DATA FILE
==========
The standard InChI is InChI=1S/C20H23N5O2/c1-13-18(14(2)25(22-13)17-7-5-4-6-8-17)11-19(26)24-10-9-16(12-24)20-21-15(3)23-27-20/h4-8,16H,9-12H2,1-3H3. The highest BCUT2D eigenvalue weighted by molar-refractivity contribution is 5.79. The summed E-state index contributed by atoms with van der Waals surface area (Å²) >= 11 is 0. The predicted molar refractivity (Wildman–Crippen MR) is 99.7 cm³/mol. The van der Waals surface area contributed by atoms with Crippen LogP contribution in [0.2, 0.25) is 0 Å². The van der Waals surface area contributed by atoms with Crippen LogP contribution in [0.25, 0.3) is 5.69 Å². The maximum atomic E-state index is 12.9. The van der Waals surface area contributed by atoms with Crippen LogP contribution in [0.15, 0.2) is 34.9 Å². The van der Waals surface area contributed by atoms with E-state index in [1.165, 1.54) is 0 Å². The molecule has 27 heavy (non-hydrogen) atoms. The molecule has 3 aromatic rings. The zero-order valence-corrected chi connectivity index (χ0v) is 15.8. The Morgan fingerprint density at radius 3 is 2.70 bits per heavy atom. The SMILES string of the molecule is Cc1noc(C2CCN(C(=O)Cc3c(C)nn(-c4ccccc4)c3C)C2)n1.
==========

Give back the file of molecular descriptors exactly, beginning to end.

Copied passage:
The standard InChI is InChI=1S/C20H23N5O2/c1-13-18(14(2)25(22-13)17-7-5-4-6-8-17)11-19(26)24-10-9-16(12-24)20-21-15(3)23-27-20/h4-8,16H,9-12H2,1-3H3. The highest BCUT2D eigenvalue weighted by molar-refractivity contribution is 5.79. The summed E-state index contributed by atoms with van der Waals surface area (Å²) >= 11 is 0. The predicted molar refractivity (Wildman–Crippen MR) is 99.7 cm³/mol. The van der Waals surface area contributed by atoms with Crippen LogP contribution in [0.2, 0.25) is 0 Å². The van der Waals surface area contributed by atoms with Crippen LogP contribution in [0.25, 0.3) is 5.69 Å². The maximum atomic E-state index is 12.9. The van der Waals surface area contributed by atoms with Crippen LogP contribution in [0.15, 0.2) is 34.9 Å². The van der Waals surface area contributed by atoms with E-state index in [1.165, 1.54) is 0 Å². The molecule has 27 heavy (non-hydrogen) atoms. The molecule has 3 aromatic rings. The zero-order valence-corrected chi connectivity index (χ0v) is 15.8. The Morgan fingerprint density at radius 3 is 2.70 bits per heavy atom. The SMILES string of the molecule is Cc1noc(C2CCN(C(=O)Cc3c(C)nn(-c4ccccc4)c3C)C2)n1.